The Craft Council’s “Annual International Art Fair for Contemporary Objects”, COLLECT, returned again to the Saatchi Gallery between 8-11 May 2015. Editor of the The Journal of Modern Craft, Stephen Knott picks out some highlights.
When thinking about a large amount of knots I usually think of my family gatherings, coming as I do from large clan with a quirky surname. But in the work of Kazahito Takadoi, on show at COLLECT 2015, our family has certainly meet its match in terms of the production of knots. In this delicate work the Japanese artist has painstakingly knotted together Hawthorne twigs with waxed linen twine to produce an ameoba sculptural form that sits proud from the wall in the white space of the gallery jaggedart’s booth.
Takadoi’s sculpture is a representation of much of the production on show within the Saatchi Gallery during this most preeminent of annual exhibitions of contemporary craft. Like other exhibits, Sauna (2015) is a container of many, many, many hours of labour, brought together through patience and the thoughtful treatment of material. Takadoi’s sculpture is a particularly engaging example of this demonstration and celebration of skill because you as a viewer are invited into his process through the simplicity of his method: he gathers Hawthorne twigs from near his birthplace in Nagoya, Japan, and ties them together, in a process that bears some ressemblance to the toil of many a gardener.
Much of the work at COLLECT is undoubtedly impressive – the result of craftpeople at the top of their field plying their trade – but there are a lot of objects that seem destined for a life as a “photo-ready” objet d’art in the foyer of some office block, or the alcove of a well-designed interior; this is a marketplace after all. But there were certainly highlights within this year’s offering that provide an invitation into the narrative of process like Takadoi’s Sauna, or a saliant message of some kind or another.
First the politics! COLLECT held its private view of the night of the UK 2015 election and during the morning after the night before when COLLECT opened its doors to the press and public there was much discussion of the unexpected result. Poltical provocation, rarely present at COLLECT at all, was supplied by the monumental textile work of Alice Kettle, The Dog Laukanikos and the Cat’s Cradle (2015), that depicted a horde of riot police opposite a trio of women umbilically linked, and a white dog, a reference to the hound that became a symbol of anti-austerity protests in Greece.
In one of the sub-narratives of the work, a white bird, bought by Kettle for £1 while on holiday from a child who had roughly stitched out the shape in white fabric, sits atop the helmet of one of the riot police officers. In a simple gesture a surge of symbolism is produced: the white dove of peace, or the peculiar subversiveness of urban pigeons and seagulls that claim the heads of public statues as their own, for perching and, in an ultimate act of defiance, defecating.
Staying with textile, but at the opposite end of the scale spectrum was a series by Marie-Rose Lortet entitled Small Knitted Heads from “La Suite Incertaine” Series (2002-15). A part of the exhibition of The French Craft Project – new to Collect – and neatly pinned within a perspex frame, the heads speak to the current zeigeist where emojis and emoticons have become a regular feature in the daily lexicon. Yet the work also recalls the work of well-known modern painters such as Picasso, Matisse, Derain, de Vlamnick, who, as with Lortet’s loose knitting, fill splodges that stand in for noses, eyes and mouths with expressive content and energy. A bit of Internet research shows that there are many more of Lortet’s knitted heads out there.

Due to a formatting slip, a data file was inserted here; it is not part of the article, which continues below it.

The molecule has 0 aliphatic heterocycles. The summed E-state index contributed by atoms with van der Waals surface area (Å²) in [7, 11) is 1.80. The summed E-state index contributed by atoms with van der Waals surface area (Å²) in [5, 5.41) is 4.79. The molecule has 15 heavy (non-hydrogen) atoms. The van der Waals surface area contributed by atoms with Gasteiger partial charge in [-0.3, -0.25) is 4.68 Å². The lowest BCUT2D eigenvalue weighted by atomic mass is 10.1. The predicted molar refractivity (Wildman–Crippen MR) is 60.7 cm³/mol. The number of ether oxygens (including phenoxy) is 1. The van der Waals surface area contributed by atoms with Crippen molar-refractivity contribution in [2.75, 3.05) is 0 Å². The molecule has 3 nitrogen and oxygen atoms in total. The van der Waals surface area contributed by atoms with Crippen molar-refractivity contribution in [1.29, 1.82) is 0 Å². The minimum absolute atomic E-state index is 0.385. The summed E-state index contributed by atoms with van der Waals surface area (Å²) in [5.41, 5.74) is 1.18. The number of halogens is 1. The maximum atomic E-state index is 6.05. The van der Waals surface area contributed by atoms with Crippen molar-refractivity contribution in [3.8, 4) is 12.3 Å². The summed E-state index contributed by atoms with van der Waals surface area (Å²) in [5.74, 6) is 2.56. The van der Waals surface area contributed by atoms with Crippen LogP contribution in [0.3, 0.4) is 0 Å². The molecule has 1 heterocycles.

In ceramics, Caroline Slotte’s work that critically responds to the blue and white tradition and Annie Turner’s stoneware netted structures demanded closer inspection (the artists were represented by Galleri Format and Joanna Bird respectively). Taking probably as much time as Takadoi, if not more, Slotte has sandblasted the blue out of readymade blue and white ware to create three monochromes that points to the process and history of transferware printing. The material result invites the audience in to pore over the absence, and as the plate rests in the mind, you sense a post-colonial critique: the sombre, grey, complex reality of colonial exhange beneath the irridescent blue that is normally there.
Finally, I was thrilled to see on the top floor the preview of an historical survey of jewellery, I Am Here drawn from the collections held by the Crafts Council and the Middlesborough Institute of Modern Art. The touring exhibition will be properly launched in the autumn, but the sneak peak of work, primarily from the 1970s appealed to the design historian in all of us. Removed from the chaos of the marketplace downstairs the variety of work that in their different ways challenged the definition of jewellery are an important reminder that contemporary craft needs to be critical in order to sustain itself. Self-reflection, an investigation of materials and technology, and an awareness of wider contexts for a work’s production, display and use, cannot not reduced to a sideshow while the current vogue for craft lasts.